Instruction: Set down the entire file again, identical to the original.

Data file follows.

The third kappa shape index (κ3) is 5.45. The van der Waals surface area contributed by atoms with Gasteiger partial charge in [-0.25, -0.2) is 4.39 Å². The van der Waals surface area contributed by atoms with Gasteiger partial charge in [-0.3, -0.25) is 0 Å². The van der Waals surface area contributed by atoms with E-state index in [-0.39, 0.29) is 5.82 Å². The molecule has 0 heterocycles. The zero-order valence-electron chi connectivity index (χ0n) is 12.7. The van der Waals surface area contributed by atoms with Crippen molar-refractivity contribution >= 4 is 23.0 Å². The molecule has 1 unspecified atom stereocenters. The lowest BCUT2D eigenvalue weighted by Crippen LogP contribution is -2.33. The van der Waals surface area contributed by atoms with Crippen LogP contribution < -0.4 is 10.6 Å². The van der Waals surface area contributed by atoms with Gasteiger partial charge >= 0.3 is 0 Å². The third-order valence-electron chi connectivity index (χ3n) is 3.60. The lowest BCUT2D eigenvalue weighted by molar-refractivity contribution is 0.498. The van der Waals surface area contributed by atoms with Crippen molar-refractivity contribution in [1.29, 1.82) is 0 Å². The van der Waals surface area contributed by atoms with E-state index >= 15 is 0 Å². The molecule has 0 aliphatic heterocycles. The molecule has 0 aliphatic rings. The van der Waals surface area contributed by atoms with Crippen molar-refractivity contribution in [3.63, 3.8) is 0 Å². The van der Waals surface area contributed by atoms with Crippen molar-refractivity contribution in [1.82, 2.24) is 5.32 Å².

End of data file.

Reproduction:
The third kappa shape index (κ3) is 5.45. The van der Waals surface area contributed by atoms with Gasteiger partial charge in [-0.25, -0.2) is 4.39 Å². The van der Waals surface area contributed by atoms with Gasteiger partial charge in [-0.3, -0.25) is 0 Å². The van der Waals surface area contributed by atoms with E-state index in [-0.39, 0.29) is 5.82 Å². The molecule has 0 heterocycles. The zero-order valence-electron chi connectivity index (χ0n) is 12.7. The van der Waals surface area contributed by atoms with Crippen molar-refractivity contribution >= 4 is 23.0 Å². The molecule has 1 unspecified atom stereocenters. The lowest BCUT2D eigenvalue weighted by Crippen LogP contribution is -2.33. The van der Waals surface area contributed by atoms with Crippen LogP contribution < -0.4 is 10.6 Å². The van der Waals surface area contributed by atoms with Gasteiger partial charge >= 0.3 is 0 Å². The third-order valence-electron chi connectivity index (χ3n) is 3.60. The lowest BCUT2D eigenvalue weighted by molar-refractivity contribution is 0.498. The van der Waals surface area contributed by atoms with Crippen molar-refractivity contribution in [1.29, 1.82) is 0 Å². The van der Waals surface area contributed by atoms with E-state index >= 15 is 0 Å². The molecule has 0 aliphatic heterocycles. The molecule has 0 aliphatic rings. The van der Waals surface area contributed by atoms with Crippen molar-refractivity contribution in [3.63, 3.8) is 0 Å². The van der Waals surface area contributed by atoms with Crippen molar-refractivity contribution in [1.82, 2.24) is 5.32 Å².